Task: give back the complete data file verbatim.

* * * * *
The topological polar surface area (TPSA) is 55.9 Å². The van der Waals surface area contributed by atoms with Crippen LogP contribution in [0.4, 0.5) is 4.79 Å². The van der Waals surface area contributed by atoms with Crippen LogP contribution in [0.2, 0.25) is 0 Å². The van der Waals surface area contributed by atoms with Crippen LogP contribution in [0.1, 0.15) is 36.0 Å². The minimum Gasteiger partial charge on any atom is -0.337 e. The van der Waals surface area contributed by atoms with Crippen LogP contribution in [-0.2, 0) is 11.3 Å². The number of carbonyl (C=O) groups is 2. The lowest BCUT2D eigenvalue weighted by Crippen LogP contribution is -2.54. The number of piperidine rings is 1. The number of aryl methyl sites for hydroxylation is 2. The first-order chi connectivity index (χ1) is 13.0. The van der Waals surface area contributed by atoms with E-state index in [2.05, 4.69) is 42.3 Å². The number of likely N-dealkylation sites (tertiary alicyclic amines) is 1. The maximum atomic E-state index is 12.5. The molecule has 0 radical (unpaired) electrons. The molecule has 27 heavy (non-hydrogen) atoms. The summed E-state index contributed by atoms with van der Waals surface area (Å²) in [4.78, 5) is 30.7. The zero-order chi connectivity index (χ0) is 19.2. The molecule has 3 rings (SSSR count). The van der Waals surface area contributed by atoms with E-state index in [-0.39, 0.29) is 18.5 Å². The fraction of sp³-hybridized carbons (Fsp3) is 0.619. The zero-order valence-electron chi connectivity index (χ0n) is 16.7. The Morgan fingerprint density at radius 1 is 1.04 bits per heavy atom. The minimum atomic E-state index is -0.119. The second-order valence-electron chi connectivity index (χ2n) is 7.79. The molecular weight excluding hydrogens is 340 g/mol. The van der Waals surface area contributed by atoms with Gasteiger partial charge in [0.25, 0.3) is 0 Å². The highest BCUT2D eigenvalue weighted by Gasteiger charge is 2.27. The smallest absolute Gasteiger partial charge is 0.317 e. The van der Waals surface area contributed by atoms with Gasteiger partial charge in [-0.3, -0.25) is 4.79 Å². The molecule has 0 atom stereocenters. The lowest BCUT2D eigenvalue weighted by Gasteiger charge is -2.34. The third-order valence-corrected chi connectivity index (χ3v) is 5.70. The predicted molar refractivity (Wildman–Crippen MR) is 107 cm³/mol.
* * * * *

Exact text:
The topological polar surface area (TPSA) is 55.9 Å². The van der Waals surface area contributed by atoms with Crippen LogP contribution in [0.4, 0.5) is 4.79 Å². The van der Waals surface area contributed by atoms with Crippen LogP contribution in [0.2, 0.25) is 0 Å². The van der Waals surface area contributed by atoms with Crippen LogP contribution in [0.1, 0.15) is 36.0 Å². The minimum Gasteiger partial charge on any atom is -0.337 e. The van der Waals surface area contributed by atoms with Crippen LogP contribution in [-0.2, 0) is 11.3 Å². The number of carbonyl (C=O) groups is 2. The lowest BCUT2D eigenvalue weighted by Crippen LogP contribution is -2.54. The number of piperidine rings is 1. The number of aryl methyl sites for hydroxylation is 2. The first-order chi connectivity index (χ1) is 13.0. The van der Waals surface area contributed by atoms with E-state index in [2.05, 4.69) is 42.3 Å². The number of likely N-dealkylation sites (tertiary alicyclic amines) is 1. The maximum atomic E-state index is 12.5. The molecule has 0 radical (unpaired) electrons. The molecule has 27 heavy (non-hydrogen) atoms. The summed E-state index contributed by atoms with van der Waals surface area (Å²) in [4.78, 5) is 30.7. The zero-order chi connectivity index (χ0) is 19.2. The molecule has 3 rings (SSSR count). The van der Waals surface area contributed by atoms with E-state index in [-0.39, 0.29) is 18.5 Å². The fraction of sp³-hybridized carbons (Fsp3) is 0.619. The zero-order valence-electron chi connectivity index (χ0n) is 16.7. The Morgan fingerprint density at radius 1 is 1.04 bits per heavy atom. The minimum atomic E-state index is -0.119. The second-order valence-electron chi connectivity index (χ2n) is 7.79. The molecular weight excluding hydrogens is 340 g/mol. The van der Waals surface area contributed by atoms with Gasteiger partial charge in [0.25, 0.3) is 0 Å². The highest BCUT2D eigenvalue weighted by Gasteiger charge is 2.27. The smallest absolute Gasteiger partial charge is 0.317 e. The van der Waals surface area contributed by atoms with Gasteiger partial charge in [-0.3, -0.25) is 4.79 Å². The molecule has 0 atom stereocenters. The lowest BCUT2D eigenvalue weighted by Gasteiger charge is -2.34. The third-order valence-corrected chi connectivity index (χ3v) is 5.70. The predicted molar refractivity (Wildman–Crippen MR) is 107 cm³/mol.